When I deployed, I left my credit card and personal possessions with my boyfriend of six months. I had verbally given him permission to use my credit card to buy me items to send to me while I was deployed. Nothing was in writing. He also agree...
Between you and the credit card company, the company would be the greater 'victim' here, since you voluntarily left the card with your boyfriend. The 'major retailer' should have checked I.D., and you may have an argument that they were negligent in letting him charge on your card without authorization. Contact a KS lawyer who specializes in consumer fraud cases (you might find one on this Avvo site or you can call the Kansas Bar Association. Good luck.See question
My soon to be ex-son -in-law used my credit card without my knowledge to purchase parts for his car repair business. Am I responsible for payment of these bills?
Most credit card companies excuse charges made by a thief with a stolen credit card. Since the "thief" in this case is your son-in-law, prepare for the company to argue that the card was not "stolen" and you knew your son-in-law better than they did, thus between the two of you, the company is the more innocent victim. However, if the store did not check I.D. and the receipt was forged, there may be liablilty to the store and certainly to your son-in-law for fraud and/or theft. Your question does not present enough facts to give you a more detailed response; call a lawyer in your area or try to locate one at the Avvo site. Good luck.See question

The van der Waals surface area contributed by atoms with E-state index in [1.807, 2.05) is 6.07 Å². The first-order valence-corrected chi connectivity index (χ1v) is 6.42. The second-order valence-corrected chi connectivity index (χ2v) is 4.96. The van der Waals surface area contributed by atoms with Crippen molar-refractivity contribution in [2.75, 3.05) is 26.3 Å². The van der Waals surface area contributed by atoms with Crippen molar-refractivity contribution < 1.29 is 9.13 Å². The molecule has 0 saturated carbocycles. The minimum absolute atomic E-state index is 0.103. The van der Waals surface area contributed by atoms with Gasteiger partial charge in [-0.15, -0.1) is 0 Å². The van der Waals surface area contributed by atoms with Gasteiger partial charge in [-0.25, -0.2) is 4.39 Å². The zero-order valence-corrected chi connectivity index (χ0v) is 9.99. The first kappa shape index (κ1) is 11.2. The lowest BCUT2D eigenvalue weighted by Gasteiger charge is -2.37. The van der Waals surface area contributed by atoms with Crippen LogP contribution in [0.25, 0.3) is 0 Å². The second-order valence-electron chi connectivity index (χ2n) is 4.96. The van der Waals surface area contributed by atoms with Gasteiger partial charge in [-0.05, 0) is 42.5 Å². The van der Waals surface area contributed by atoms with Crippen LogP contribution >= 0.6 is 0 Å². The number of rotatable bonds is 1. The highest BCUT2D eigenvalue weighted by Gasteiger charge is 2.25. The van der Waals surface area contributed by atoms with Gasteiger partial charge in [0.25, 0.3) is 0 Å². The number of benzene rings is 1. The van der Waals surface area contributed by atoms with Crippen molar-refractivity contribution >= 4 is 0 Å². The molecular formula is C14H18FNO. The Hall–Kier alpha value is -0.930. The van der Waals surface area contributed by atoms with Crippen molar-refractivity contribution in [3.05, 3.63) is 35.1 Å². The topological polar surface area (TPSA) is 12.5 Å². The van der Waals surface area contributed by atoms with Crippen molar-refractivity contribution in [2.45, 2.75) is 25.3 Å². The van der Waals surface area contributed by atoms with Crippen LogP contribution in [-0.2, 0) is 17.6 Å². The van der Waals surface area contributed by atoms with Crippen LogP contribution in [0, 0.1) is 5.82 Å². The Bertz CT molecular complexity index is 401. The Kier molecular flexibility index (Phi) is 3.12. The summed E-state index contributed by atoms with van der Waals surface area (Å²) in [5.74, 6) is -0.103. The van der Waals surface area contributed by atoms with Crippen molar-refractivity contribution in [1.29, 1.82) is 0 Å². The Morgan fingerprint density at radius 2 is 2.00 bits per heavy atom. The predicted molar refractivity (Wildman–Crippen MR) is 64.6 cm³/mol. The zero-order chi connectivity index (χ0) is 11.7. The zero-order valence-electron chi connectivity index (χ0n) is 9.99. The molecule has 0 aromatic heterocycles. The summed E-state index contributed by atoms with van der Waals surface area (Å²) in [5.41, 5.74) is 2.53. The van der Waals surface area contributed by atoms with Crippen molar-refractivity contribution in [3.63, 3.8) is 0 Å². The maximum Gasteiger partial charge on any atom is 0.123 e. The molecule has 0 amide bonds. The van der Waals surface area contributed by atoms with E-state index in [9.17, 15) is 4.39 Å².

I had a roommate that paid some home improvement expenses but in return I paid all the house bills so she was rent free for a year, now she is taking me to court for 14,000 but none of the expenses are in my name and I can prove I paid all the hou...
You have a contract with your roommate; your question doesn't indicate whether it was in writing. If you can prove the terms of the contract are as you say they are, you won't have to pay the bills, if you can't, you might be held liable. Proving that you paid all of the house bills does not necessarily prove that the improvements were your roommates responsibility. The court might interpret your agreement as one involving real estate, which must be in writing in every state that I can think of. You may have a tough go here. Stick with the "none of the expenses are in my name argument", but contact an Ohio attorney who specializes in real estate leases and agreements. Obviously, you have a lot at stake. Good luck.See question